• By: OLM Staff

Message to Trudeau government – pipelines make sense

“Until the federal government gets its act together, Alberta ispulling out of the federal climate plan”  – Alberta Premier Rachel Notley, Aug.30, 2018.  

Alberta Premier Rachel Notley’s anger at the Trudeau government’s mishandling of Canada’s multi-billion Trans Mountain Pipeline was a wakeup call to Canada about just how badly the country’s energy file has been mishandled since 2015.

Her comments came after a panel of three judges said the National Energy Board’s review of the Trans Mountain pipeline expansion proposal was so flawed that the federal government could not use it as a basis for its decision to approve the project. The decision put into jeopardy tens of thousands of jobs across Western Canada all because of the Trudeau government’s bizarre and confusing policy about the role of pipelines.

This uncertainty caused Kinder Morgan to pull out of the $7-billion private-sector-funded project earlier this year.

The initial government response was to shell out $4.5 billion of taxpayer money to buy the project from Kinder Morgan. Finance Minister Bill Morneau assured the House of Commons that shovels would be in the ground this summer.

Then, the court shut everything down.

Canada’s transmission pipeline companies employ 13,500 full-time workers and operate almost 135,000 kilometres of pipeline in Canada and the United States. In 2017, pipelines moved approximately 1.4-billion barrels of crude oil and 5.7-trillion cubic feet of natural gas.

These companies transport 97 per cent of Canada’s daily natural gas and onshore crude oil from producing regions to markets throughout North America. Their expertise and safety record is the best in the world.

The Canadian Energy Pipeline Association (CEPA) publishes an annual report on the performance of its members. The CEPA Integrity First® program enables member companies to work collectively to strengthen the pipeline industry’s performance in critical areas of safety, environmental protection and socio-economic practices.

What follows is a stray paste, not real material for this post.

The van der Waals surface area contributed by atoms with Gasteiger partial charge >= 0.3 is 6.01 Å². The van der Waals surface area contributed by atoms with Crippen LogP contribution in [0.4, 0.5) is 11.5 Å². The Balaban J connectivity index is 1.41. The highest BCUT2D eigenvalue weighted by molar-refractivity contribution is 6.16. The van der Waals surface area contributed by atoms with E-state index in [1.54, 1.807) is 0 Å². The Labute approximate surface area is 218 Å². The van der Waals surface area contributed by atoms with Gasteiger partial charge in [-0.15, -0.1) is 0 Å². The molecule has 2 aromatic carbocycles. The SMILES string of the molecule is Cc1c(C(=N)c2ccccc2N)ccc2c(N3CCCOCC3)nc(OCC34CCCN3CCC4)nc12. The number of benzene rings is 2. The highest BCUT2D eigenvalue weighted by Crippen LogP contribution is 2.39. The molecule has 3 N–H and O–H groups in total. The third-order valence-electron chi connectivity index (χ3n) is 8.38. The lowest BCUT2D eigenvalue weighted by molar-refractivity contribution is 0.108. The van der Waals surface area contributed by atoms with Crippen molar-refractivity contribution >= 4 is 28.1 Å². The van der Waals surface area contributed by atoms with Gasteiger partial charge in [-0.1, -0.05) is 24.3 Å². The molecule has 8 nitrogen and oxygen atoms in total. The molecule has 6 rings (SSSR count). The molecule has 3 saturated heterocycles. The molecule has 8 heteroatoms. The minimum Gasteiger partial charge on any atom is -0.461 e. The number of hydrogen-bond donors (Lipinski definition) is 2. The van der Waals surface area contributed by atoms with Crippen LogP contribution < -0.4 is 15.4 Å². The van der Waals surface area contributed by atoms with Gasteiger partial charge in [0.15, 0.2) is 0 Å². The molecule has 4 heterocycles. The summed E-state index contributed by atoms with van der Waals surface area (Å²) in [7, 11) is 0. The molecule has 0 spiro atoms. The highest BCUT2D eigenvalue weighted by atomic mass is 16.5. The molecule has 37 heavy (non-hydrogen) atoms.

CEPA hosted an event in Ottawa in August 2017 where media and stakeholders learned in real time how companies, government and related parties all work together to ensure the highest response rate in case of an incident.

CEPA members held 542 emergency response exercises in 2017, ranging in complexity from emergency drills to full-scale exercises. They invested $22.2 million in innovative technology in 2017, focused on reducing pipeline corrosion and improving pipeline inspection, leak detection and damage prevention and CEPA members spent almost $4.1 billion in 2017 to obtain personnel, services, supplies and equipment from local sources, including $261 million from Indigenous suppliers.

“We are proud of our industry’s performance and how we are prepared to respond in the unlikely event of an incident,” said Chris Bloomer, CEPA President and CEO. “CEPA members are committed to a common goal of zero incidents – no incident is acceptable.”

While the number of significant incidents has trended downward the past five years, there was an increase to three significant incidents in 2017 from one in 2016. Two involved liquids pipelines and one involved a natural gas pipeline.

“Pipelines play a vital role in delivering the energy that fuels our lives, supports jobs and drives economic growth across Canada,” said Karl Johannson, CEPA Board Chair and Executive Vice-President & President, Canada and Mexico Gas Pipelines for TransCanada Corporation. “Our industry does not compete on safety. We are committed to collaboration and continuous improvement because we know that Canadians expect our oil and natural gas supplies to be transported in the safest, most responsible manner possible.”

Given the record of the industry and its importance to Canada’s energy economy, Notley’s frustration is understandable and on Aug. 30 she directly linked her support for Ottawa’s climate-change agenda directly to Ottawa’s support for the pipeline industry.

“Signing on to the federal climate plan can’t happen without the Trans Mountain pipeline.”

“Today I’m announcing that with the Trans Mountain halted and the work on it halted, until the federal government gets its act together, Alberta is pulling out of the federal climate plan and let’s be clear, without Alberta, that plan isn’t worth the paper it’s written on.”